The middle ground
The majority of women (48%) fell into a third pathway: They valued a healthy sex life as they entered the menopausal years but gradually lost interest throughout their 50s or 60s.
There are a number of emotional, physical and psychological factors that might affect how a woman views sex, experts say. Most can be divided into four categories:
Medical conditions: As women enter perimenopause in their 40s and 50s, they begin to experience hormonal changes that can cause sex to become less satisfying or even painful.
The drop in estrogen causes the vulva and vaginal tissues to become thinner, drier and more easily broken, bruised or irritated. Arousal can become more difficult. Hot flashes and other signs of menopause can impact mood and sleep quality, leading to fatigue, anxiety, irritability, brain fog and depression.
Many medical conditions can arise or worsen during midlife that can also affect libido.
“Do they have medical conditions like hip arthritis that cause pain with sex? Or hand arthritis that can make it more difficult? Or things like diabetes where their sensation is not the same or do they have heart disease?” Faubion asked.
“But there are modifications that we talk about all the time to help people remain sexual, even for quadriplegics,” she said. “There are ways to stay sexual despite disability.”
Mental and emotional considerations: The psychological component of sex can have a huge influence on a woman’s levels of sexual desire. A history of sexual or physical abuse, struggles with substance abuse and depression, anxiety and stress are major players in this category.
“I can’t tell you enough about the impact of anxiety and stress on sex,” Faubion said. “Think of that fight or flight mechanism – your adrenaline’s pumping so you’re back in caveman days and a lion is chasing you.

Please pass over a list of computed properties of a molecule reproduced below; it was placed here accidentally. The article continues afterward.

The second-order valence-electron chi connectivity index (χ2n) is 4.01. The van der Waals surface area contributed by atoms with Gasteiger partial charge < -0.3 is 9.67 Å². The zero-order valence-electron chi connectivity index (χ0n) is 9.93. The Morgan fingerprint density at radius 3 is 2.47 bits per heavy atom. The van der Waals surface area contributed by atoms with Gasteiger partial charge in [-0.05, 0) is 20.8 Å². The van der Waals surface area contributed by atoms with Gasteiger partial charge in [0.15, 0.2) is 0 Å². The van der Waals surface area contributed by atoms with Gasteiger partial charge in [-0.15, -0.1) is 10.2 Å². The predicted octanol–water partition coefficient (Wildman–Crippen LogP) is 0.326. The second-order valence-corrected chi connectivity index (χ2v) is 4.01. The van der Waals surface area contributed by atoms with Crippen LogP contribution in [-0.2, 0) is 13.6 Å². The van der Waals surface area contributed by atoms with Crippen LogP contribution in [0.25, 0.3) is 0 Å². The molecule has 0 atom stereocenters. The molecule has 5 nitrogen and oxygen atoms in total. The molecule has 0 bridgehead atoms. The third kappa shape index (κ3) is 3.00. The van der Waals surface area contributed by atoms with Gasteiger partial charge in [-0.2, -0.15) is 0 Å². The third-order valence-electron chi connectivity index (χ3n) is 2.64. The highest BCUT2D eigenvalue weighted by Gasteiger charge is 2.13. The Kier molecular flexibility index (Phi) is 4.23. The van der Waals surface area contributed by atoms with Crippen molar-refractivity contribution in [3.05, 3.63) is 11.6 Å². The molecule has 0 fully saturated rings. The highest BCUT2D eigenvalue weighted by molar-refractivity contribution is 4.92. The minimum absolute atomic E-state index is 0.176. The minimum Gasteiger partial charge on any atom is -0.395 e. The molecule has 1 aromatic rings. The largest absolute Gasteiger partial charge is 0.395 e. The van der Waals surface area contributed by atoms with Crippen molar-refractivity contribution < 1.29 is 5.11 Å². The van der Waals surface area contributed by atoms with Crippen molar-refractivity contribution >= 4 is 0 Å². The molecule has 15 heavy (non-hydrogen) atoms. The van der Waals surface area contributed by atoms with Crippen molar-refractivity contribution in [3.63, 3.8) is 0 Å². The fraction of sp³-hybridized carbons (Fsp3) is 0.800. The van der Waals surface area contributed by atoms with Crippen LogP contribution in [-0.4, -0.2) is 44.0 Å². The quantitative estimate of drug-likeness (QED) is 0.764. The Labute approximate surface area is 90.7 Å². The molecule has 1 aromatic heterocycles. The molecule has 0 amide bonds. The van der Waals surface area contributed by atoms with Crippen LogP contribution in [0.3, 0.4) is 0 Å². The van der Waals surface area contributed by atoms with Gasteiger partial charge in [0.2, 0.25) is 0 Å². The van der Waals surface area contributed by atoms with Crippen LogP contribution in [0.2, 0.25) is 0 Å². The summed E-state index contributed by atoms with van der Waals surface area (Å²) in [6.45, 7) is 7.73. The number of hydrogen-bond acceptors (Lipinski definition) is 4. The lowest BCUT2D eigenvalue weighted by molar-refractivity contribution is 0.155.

“Are you going to lie down on the grassy knoll and have sex when the lion is chasing you? The answer is no. And that’s how women with anxiety are all the time, so anxiety is a huge, huge factor for whether women will be sexual.”
While the study did not look specifically at anxiety, results showed women with more symptoms of depression were much less likely to rate sex as a priority in life. In addition to the emotional impact, a reduced libido is a side effect of many antidepressants prescribed to treat depression.
Partner component: Women in midlife can also face dramatic and disturbing changes in their romantic lives that can take a major toll on their interest in sex.
“Are they losing a romantic partner to divorce or to death? Is a romantic partner developing health issues that makes sex more difficult or inconvenient? Are they getting busy in other aspects of their life – their career, caring for grandchildren, or even grown children who are moving back in? That makes it hard to prioritize sex,” Thomas said.
Even if they have a partner, relationships may have had ups and downs that can affect how a women feels about intimacy with their significant other.
“Do you like your partner?” Faubion asked. “Is your communication good? Even logistics can get in the way – are you in the same place at the same time?”
Social mores: Society also affects how a woman feels about sex. Religious, cultural and family values about the topic can play a large role in sexual ease and satisfaction.
“Then there’s what society teaches us about aging women,” Faubion said. “And so for some women being sexual is somehow bad. Women aren’t supposed to like sex.”
“I’ve see plenty of women in my clinic in the 60 to 65 age group who never got any sex education, their partners never got any sex education, and they don’t really want to know about all that stuff.”
What’s to be done?
Of course, if a woman isn’t bothered by a lack of sex, then there’s no reason to see a doctor, Faubion and Thomas stressed. But they both said that past studies have shown that about 10% to 15% of women who do have a lower interest in sex are bothered by it and would like to seek a solution.
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There are many ways in which physicians can help, including medications and therapies, but first a woman must reach out and talk to her doctor.
“Prior research has shown that women often really do hesitate to reach out to their doctors, perhaps because they’re embarrassed or they see it as part of normal aging and and don’t think it’s worth bringing up,” Thomas said.
“Bottom line: Women should talk to their providers if they’re having concerns about their sexual health,” Faubion said. “It’s an important part of life, and there are solutions for women who are struggling with that.”